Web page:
FedEx Corp. said Thursday it will combine its two less-than-truckload (LTL) operations into a single unit effective early next year, the company's most ambitious effort yet to turn around its struggling LTL business amid a difficult operating environment.
The move, which will combine the FedEx Freight regional LTL business with the FedEx National LTL longhaul unit, will result in the elimination of 100 freight terminals, or nearly 20 percent of the facilities in its 470-terminal network, as well as 1,700 jobs. The company's freight division employs about 34,000. Affected employees will be allowed to apply for other positions at the division and across the company, said Jennifer Caccavo, a FedEx spokeswoman.
Most of the reductions are expected to come from the longhaul unit, which had been re-branded Fedex National LTL following FedEx's 2006 acquisition of Watkins Truck Lines. The longhaul operation has struggled with the subpar volumes and cut-throat pricing that have dragged down performance across the entire LTL sector. Regional LTL carriers like FedEx Freight have fared better on a relative basis as their segment is seeing stronger volumes and better overall pricing than its longhaul counterpart.
The integrated division, which will be operational Jan. 30, will have a single point of contact for FedEx heavyweight shippers, and will segment its offerings into priority and economy services, depending on customer need, FedEx said. Caccavo noted that as far as the customer is concerned, "there will be one pickup, one delivery, and one truck" regardless of the service chosen.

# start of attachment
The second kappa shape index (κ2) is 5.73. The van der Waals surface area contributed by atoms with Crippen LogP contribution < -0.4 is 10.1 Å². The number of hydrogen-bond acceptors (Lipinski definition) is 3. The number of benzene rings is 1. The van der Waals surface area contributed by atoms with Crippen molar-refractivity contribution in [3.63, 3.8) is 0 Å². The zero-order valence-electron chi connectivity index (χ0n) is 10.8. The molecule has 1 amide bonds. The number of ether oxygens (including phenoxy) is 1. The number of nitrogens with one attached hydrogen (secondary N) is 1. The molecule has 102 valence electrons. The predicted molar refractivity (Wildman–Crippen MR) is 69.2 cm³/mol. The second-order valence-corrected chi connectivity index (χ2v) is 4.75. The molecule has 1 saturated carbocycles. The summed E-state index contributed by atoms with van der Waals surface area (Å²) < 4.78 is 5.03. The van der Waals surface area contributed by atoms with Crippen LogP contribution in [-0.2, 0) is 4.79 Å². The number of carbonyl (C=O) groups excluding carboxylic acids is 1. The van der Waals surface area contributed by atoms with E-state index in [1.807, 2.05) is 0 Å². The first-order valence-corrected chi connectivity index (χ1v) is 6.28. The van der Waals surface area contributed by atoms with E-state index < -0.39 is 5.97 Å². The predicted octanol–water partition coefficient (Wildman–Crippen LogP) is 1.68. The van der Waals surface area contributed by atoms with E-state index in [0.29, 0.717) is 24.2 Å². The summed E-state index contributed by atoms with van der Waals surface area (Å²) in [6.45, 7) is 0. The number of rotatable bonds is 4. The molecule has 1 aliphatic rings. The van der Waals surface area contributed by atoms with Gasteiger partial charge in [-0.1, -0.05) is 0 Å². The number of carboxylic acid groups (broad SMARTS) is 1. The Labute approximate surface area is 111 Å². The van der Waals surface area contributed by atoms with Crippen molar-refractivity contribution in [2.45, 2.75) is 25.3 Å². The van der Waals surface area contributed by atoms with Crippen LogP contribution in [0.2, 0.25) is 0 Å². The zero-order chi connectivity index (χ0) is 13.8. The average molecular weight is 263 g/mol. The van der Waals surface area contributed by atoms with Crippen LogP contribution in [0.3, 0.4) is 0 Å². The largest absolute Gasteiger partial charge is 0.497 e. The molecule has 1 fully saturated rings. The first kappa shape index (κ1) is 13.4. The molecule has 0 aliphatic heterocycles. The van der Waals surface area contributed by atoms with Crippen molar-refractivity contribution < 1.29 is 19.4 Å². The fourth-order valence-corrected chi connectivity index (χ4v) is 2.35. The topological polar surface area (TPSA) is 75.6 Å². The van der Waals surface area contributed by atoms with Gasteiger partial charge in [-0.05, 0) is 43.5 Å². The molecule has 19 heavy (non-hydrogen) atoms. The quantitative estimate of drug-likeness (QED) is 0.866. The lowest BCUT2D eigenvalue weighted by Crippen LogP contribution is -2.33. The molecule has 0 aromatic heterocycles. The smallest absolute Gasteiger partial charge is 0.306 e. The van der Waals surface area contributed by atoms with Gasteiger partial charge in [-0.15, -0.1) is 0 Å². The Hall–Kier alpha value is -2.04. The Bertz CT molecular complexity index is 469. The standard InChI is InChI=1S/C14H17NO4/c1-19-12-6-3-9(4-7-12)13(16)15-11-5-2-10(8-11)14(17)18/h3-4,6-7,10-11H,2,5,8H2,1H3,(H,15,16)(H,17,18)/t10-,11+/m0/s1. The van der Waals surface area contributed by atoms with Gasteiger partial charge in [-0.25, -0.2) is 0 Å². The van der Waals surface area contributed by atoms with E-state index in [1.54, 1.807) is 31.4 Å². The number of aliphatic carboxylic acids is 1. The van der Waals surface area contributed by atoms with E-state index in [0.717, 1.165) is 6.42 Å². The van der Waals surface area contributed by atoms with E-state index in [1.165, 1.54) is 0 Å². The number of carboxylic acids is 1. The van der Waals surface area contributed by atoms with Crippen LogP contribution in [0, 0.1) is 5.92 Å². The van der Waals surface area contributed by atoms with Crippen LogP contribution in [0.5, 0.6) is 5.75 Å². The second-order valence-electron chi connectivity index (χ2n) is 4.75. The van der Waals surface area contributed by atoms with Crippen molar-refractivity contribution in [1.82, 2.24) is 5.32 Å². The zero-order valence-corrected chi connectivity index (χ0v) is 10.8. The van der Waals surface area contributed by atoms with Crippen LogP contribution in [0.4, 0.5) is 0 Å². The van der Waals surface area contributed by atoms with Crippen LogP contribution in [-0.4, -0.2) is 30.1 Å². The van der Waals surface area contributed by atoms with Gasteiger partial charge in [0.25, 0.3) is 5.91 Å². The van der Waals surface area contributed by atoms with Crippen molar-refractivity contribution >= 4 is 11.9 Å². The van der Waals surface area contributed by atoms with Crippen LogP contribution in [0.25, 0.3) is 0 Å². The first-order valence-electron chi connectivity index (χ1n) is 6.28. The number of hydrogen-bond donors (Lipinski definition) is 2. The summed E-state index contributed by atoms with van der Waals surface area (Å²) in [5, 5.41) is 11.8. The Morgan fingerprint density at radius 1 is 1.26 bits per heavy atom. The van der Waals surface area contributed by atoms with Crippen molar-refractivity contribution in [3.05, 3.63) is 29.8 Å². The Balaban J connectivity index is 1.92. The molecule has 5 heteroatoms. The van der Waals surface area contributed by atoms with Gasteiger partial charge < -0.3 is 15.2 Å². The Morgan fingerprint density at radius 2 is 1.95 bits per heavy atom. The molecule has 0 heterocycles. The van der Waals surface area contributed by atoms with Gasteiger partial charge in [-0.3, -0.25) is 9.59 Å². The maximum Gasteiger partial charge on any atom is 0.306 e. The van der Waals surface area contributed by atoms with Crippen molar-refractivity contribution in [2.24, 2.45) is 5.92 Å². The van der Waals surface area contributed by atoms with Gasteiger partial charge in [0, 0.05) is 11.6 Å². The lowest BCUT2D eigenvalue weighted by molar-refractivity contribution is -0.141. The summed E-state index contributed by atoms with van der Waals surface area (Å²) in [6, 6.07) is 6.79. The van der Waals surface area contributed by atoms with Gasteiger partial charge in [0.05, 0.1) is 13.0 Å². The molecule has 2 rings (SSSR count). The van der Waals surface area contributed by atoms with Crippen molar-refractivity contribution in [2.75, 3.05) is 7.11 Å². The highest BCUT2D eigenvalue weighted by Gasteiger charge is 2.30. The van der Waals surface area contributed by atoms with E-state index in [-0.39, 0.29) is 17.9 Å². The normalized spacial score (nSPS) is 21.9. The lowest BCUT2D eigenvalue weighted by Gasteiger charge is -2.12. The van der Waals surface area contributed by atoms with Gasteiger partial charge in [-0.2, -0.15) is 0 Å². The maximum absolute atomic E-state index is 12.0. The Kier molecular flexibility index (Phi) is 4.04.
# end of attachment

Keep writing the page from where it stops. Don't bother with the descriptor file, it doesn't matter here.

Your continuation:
Caccavo said there will be reductions in fleet capacity but could not quantify the reductions.
The announcement came as the Memphis-based giant released its fiscal first-quarter results, which showed strength in its primary air express and small package units, but weakness in the freight category. The freight segment's revenues rose 28 percent from the year-earlier period. However, the company posted a $16 million operating loss, compared with $2 million in operating income the year before. It also posted a negative operating margin of 1.3 percent, compared with a positive margin of 0.2 percent in the 2009 quarter.
For 2010's first quarter, FedEx reported total revenue of $9.46 billion, up 18 percent from $8.01 billion the previous year. Operating income was $628 million, up 99 percent from $315 million last year. Net income came in at $380 million, up 110 percent from $181 million a year ago. However, Chairman and CEO Frederick W. Smith told analysts that the company was seeing signs of a cooling economy, remarks that drove the company's shares down more than $3 at the close of trading Sept. 16.
In a sign of the ongoing impact of price wars on the heavy-freight business, yields on average daily shipment volumes fell 3 percent year over year even though volumes rose 29 percent in the same period. FedEx said freight yields in the first quarter rose sequentially by 4 percent as the company took a harder line on price discounting.
Analysts hailed the restructuring, with Thomas R. Wadewitz of JPMorgan Chase calling it "significant and more aggressive than we expected." Wadewitz said the reductions in facilities and staff "should support LTL pricing" and would benefit the "pure play LTL names" like Con-way Inc., Arkansas Best Corp., and Old Dominion Freight Line.